Molha or Azorean Spiced Beef Stew

I've been blogging for a while now, and cooking for even longer. It's something I have mentioned in passing as a hobby of mine, something I enjoy. Yet through all of this I've never really felt like I was a particularly good blogger. I'm neither a writer, a food stylist, or a photographer. So why bother blogging at all?  The real enjoyment for me was the eating, but also the cooking. Yet I still wanted the added step of chronologizing my efforts. Was it for fame? Not especially, I have never made any effort to share or market this.

I've come to the conclusion it was to keep everything in order. A way to remember my efforts, a portfolio of sort. Have I ever had Portuguese food before? I couldn't say for certain, I've tried out a few Spanish favorites for sure, but Portuguese? I honestly had no idea. So I checked my labels here. Nope, It's probably safe to say I haven't then. So this is something totally new to me. And this recipe in particular is an instant favorite. From the minute I tasted the gravy. I checked it for taste after an hour, the meat was no where near done, but the sauce, oh the sauce. It was amazing. 

It was also a reminder of what I am actually doing this for. I've tried so many new things that while the combinations are good, and interesting, the flavors themselves aren't exactly new. It reminded me of the first time I had fresh basil as a teen. It was in pesto, and it was amazing. It was when I realized there could be en exciting world in food. Few things have been that enthralling in my life but this was one of those thing. 

I tried this recipe on the advice of a trusted friend, she said it was a personal favorite from her time in the Azores. I've liked the addition of allspice in meat fora while now, since I tried Emeril's Swedish meatballs, but never in that quantity before. And I'm not much one for cinnamon in savory things. And that amount of red pepper flakes? I wasn't really sure how this would be. And yet they melded together perfectly. You could taste the rich warming spice without feeling like you were having a bowl of apple pie stew. Nor did it light a fire in your mouth. 

And so what has started to get slightly boring and routine for me was revived again through a simple roast, shared with my favorite people on earth, out of a cast iron pot that was acquired on it's journey to the trash heap by someone else, I know not why.  

I want to provide the credit for this recipe to it's rightful author. However I looked around and found that there are several versions, much like any stew I suppose, everyone knows exactly what they like. And so I made it the way that suited me best. Starting with what I had on hand, and that was a roast. The roast I discovered had another advantage. Because it took longer to cook, the gravy also took longer. The second time I made it, with cubes of meat, they didn't need as long to get tender and the gravy while still good, didn't have the same rich umami as the previous pot did.

1 1/2 lb roast
Olive oil
2 Tbsp flour
3 c. water
beef bouillon, enough to flavor the water
1 c. cherry tomatoes, cut in half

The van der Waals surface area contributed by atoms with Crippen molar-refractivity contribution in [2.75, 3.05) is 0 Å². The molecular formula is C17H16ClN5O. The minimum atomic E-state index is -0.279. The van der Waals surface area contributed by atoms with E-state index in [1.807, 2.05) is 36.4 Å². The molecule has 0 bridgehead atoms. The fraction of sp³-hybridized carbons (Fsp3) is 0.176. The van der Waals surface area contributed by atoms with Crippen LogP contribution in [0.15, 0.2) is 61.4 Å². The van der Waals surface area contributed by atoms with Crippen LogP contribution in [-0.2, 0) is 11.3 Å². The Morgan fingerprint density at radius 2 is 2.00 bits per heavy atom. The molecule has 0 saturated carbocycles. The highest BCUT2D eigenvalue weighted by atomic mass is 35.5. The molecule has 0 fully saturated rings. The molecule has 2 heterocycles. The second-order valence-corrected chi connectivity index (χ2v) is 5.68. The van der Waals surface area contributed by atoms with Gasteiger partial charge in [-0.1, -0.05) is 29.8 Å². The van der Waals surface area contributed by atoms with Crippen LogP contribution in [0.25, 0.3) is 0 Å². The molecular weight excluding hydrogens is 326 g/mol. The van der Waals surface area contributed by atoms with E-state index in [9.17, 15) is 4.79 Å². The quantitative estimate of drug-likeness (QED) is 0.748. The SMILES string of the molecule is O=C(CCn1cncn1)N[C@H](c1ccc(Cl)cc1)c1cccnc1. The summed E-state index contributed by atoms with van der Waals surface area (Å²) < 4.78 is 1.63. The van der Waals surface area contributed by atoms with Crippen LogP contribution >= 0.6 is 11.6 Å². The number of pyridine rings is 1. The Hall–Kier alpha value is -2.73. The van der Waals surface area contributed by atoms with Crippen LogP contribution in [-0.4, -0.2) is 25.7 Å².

6 cloves minced garlic
1/2 Tbsp. red pepper flakes
1 tsp freshly ground allspice 
1 tsp cumin
2 bay leaves
1/2 tsp. ground cinnamon

Pour a little of the olive oil, not really more than a few tablespoons in to a deep cast iron pot and put on the stove top to heat while you prepare the meat. The meat should be dry so that it gets a really nice sear in the pan. Sprinkle it with salt, just lightly, and then rub with flour. Repeat on the other side of the meat. This can be made with a roast, as I did the first time, or chunks of meat, as I did the second.

When the oil is quite hot add the beef, if you are using cubed make sure it is only a few at a time. If you over fill the pan they liquid released will steam the meat instead of searing it.  This might need to be done in several batches but will be worth the perceived added time, since in the end it wont actually add any. When the pan is over full it also takes longer. Once everything is browned add all the meat back to the pan along with any juices that have seeped out on to the plate. Also add the remaining ingredients listed above.

Now a lot of recipes at this point would also have you add the vegetables. But this is a problem for me because the meat and the potatoes don't have the same cooking time. So either the meat isn't as tender as you want from not being left long enough to break down and get tender or the potatoes are cooked too long and they break down too much. So I cooked the meat for two hours in the oven, though this step is really "as needed". No two cuts of beef will ever act exactly the same and the reason why I generally don't like more than a time frame on cooking a recipe. One your meat is tender, then you can add the vegetables. They are as follows.

3 cups of potatoes, cut in to 1-inchs cubes
1 c. chopped carrots
3 green onions, sliced

Bake this until the potatoes are very tender, but not falling apart. I left mine out of the oven with the lid off for 15 minutes before serving. I was also thinking, as I was adding the potatoes, that it would have been equally as delicious without the, and served over rice. Pasta as well would have been a harmonious addition with the savory warm gravy. It might be May here, and quite warm, but I can't wait until cold weather to serve this as a warming winter stew. Perfect for cozy cold days we stay in to avoid the chill, that still seems to creep in to the house.


  1. This makes me so happy. I'm so glad you loved it. I haven't made it in years but is still my all time favorite roast that just melts in your mouth.


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